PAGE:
Is Alcohol Good for Me?

Alcohol can be a disease-fighter in moderation, but drinking too much poses a long list of health threats. If you’re

Alcohol can be a disease-fighter in moderation, but drinking too much poses a long list of health threats. If you’re a woman and you enjoy alcoholic beverages, one per day is the max, while men should have no more than two (one drink is 12 ounces of beer, 5 ounces of wine, or 1.5 ounces of liquor). Drinking within these limits may lower your risk for several diseases, including the following:

What Alcohol Can Help

Heart disease. Moderate drinking cuts the risk for heart attacks by 30 to 50 percent.

Alcohol raises HDL cholesterol — the good kind — by about 12 percent, makes blood less likely to clot, and has other heart-friendly qualities. Any type of alcohol helps, but some research suggests that wine protects the heart better than beer and liquor. That may be because wine, particularly red varieties, contains a potent antioxidant called resveratrol.

• Strokes. Researchers have also found that up to two drinks per day may slash in half the risk for ischemic strokes, the most common type, which occur when arteries that feed blood to the brain become blocked.

• Diabetes. People who drink small amounts of alcohol are more likely to maintain healthy blood sugar levels, research suggests. A Harvard study found that men who had one or two drinks per day cut their risk for type 2 diabetes by 36 percent.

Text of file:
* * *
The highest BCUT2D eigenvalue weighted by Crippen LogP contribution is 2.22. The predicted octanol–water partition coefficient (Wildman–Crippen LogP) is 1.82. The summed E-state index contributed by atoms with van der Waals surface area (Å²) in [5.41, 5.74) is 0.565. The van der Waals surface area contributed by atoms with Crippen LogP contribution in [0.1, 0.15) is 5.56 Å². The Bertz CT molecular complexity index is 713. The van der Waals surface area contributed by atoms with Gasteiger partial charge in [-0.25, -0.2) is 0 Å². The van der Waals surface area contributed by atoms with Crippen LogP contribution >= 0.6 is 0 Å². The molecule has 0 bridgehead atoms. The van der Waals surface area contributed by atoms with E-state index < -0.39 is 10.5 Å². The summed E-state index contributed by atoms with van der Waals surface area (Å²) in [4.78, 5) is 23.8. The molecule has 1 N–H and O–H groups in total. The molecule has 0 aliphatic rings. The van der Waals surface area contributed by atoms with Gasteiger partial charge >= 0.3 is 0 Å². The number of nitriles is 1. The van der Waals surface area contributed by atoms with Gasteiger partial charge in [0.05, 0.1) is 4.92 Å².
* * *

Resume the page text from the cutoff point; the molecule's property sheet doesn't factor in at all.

• Dementia. Compared with abstainers, people who drink alcohol are 34 percent less likely to develop Alzheimer’s disease and nearly 50 percent less likely to be diagnosed with other forms of dementia, such as those caused by diseased blood vessels. It’s not clear why drinking guards against dementia, though it may be alcohol’s capacity to maintain healthy blood flow to the brain.

What Alcohol Can Cause

• Liver disease. Between 10 and 20 percent of heavy drinkers develop cirrhosis, a serious condition caused as healthy liver tissue is replaced by scar tissue.

• Cancer. Drinking alcohol has been linked to many forms of this disease, including cancers of the mouth, throat, liver, colon, rectum, and, in women, breast. As for the latter, a 2009 study determined that alcohol abuse may be responsible for up to 11 percent of all breast cancer cases.

• Obesity. Wonder where beer bellies come from? Each can of ale or lager contains about 150 calories. A glass of Cabernet will set you back 127 calories.

• High blood pressure. If you have high blood pressure, cutting back on booze could produce a small but significant drop of 2 to 4 mm Hg systolic (the top number) and 1 to 2 mm Hg diastolic (the bottom number).

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Originally Published in Reader's Digest